Staying Safe and Staying Connected
Good Morning, Saint Stephen’s Church,
We continue our life of daily prayer. The Lord be with you!
Alleluia. Christ is risen.
The Lord is risen indeed. Alleluia.
You alone are unutterable,
from the time you created all things,
that can be spoken of.
You alone are unknowable,
from the time you created all things
that can be known.
All things cry out about you;
those which speak,
and those which cannot speak.
All things honor you;
those which think,
and those which cannot think.
For there is one longing, one groaning,
that all things have for you . . .
All things pray to you
that comprehend your plan
and offer you a silent hymn.
In you, the One, all things abide,
and all things endlessly run to you,
who are the end of all.
– Gregory of Nazianzus, 389
Gregory of Nazianzus was a 4th century Archbishop of Constantinople, and theologian. He is widely considered the most accomplished rhetorical stylist of the patristic age. He studied in Athens with his friend Basil of Caesarea and Julian, later to be the apostate emperor. Gregory made a significant impact on the shape of Trinitarian theology among both Greek and Latin speaking theologians, especially in regard to the relationship among the three Persons of the Trinity. He was a deep and sensitive thinker, and his prayers and poems are more personal than the writings of most of the Church leaders of the third century.
From Our Prayers of the People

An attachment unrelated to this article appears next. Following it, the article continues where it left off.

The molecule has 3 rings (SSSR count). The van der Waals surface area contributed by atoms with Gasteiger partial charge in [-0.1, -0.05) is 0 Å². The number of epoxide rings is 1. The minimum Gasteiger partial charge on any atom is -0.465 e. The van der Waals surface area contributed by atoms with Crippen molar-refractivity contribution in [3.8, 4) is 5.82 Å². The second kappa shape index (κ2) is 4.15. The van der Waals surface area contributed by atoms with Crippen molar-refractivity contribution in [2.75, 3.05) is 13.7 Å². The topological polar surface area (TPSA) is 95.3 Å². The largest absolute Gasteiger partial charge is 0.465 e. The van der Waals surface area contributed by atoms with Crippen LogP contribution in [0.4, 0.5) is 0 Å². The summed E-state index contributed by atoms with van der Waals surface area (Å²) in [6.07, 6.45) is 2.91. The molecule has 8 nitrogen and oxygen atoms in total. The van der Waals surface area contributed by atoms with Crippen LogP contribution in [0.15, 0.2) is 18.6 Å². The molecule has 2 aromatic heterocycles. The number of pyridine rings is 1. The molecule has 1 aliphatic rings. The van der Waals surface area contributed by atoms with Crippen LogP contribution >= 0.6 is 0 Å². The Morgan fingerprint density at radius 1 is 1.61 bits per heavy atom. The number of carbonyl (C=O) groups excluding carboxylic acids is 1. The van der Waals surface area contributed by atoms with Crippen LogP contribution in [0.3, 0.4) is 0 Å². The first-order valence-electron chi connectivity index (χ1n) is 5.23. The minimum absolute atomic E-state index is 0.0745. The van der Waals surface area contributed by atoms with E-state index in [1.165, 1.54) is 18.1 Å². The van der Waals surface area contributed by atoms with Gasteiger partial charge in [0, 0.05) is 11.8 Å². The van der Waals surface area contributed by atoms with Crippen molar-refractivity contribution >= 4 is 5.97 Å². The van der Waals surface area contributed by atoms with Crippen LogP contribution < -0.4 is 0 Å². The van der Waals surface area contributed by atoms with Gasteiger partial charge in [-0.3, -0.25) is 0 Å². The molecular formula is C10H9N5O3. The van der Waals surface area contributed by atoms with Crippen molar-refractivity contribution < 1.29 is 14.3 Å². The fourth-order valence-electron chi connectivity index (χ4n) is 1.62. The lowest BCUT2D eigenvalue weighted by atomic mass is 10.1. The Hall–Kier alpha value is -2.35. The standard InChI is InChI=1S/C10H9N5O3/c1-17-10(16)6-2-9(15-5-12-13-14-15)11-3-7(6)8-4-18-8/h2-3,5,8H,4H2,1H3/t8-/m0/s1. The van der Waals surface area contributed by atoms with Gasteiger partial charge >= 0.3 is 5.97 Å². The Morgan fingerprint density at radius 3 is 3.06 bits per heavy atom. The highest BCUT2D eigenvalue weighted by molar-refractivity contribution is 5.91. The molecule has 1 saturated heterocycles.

For the special needs and concerns of our congregation.
For people throughout the world: in places of war and strife, and for all victims of violence and oppression.
For the Presidents of Russia and Ukraine, that wisdom and courage may prevail in the cause of peace.
For the people of Ukraine, the people of Russia, and for all who affected by violence and war;
For those who have taken up arms, whether aggressively or defensively, that a spirit of peace may reign in their hearts and in their lands.
For our allies around the world in harm’s way: for those who are still trying to leave Afghanistan and the Ukraine; may God be with them and their families.
For comfort and healing for all who are affected by the Coronavirus around the world: for physicians, nurses, and all others who minister to the sick and the suffering, and for those administering vaccinations, may God grant them wisdom and skill, sympathy and patience, and may God keep them healthy and safe.
For all historical acts of injustice and oppression: especially those perpetrated against native, Black, Hispanic and various Asian Americans in this abundant land, that we may recognize racism in ourselves, in our church, in our society, and recognize the times we have failed to take action.
For a reverence for the earth as God’s own creation: that we may use its resources rightly in the service of others and to God’s honor and glory, and for wisdom, guidance, and persistence as we face the challenges of climate change and work for the flourishing and health of all the earth.
For those on the Parish Prayer Chain: Liz, Kathy, Maggie, Reena, Jim, Bruce, Chris, Audrey, June, Caleb, Josh T, Pat J., Daniel, Doris, Camellia, Beverly.
For our Government Leaders: Joseph Biden, President of the United States; Kathy Hochul, Governor of New York State; Gary McCarthy, Mayor of Schenectady.
For our Church Leaders: Justin Welby, Archbishop of Canterbury, Michael Curry, Presiding Bishop; Michael G. Smith and Carol Gallagher, Assisting Bishops; James and Dennie, our priests; Pat, our deacon emeritus and Allison, our Lay Reader.
For those who are imprisoned: those particularly vulnerable at this time, especially the women in the Schenectady County Jail.
For Members who request our prayers for strength and healing: Mary Ann, David, Janet, Marilyn, Eunice, Ruth, Mary Frances, Vincent, Priscilla, Joe, and all their families.
For all the blessings of this life.
For our dioceses in the Anglican Communion: The Diocese of Lexington – The Episcopal Church (IV (4) Province).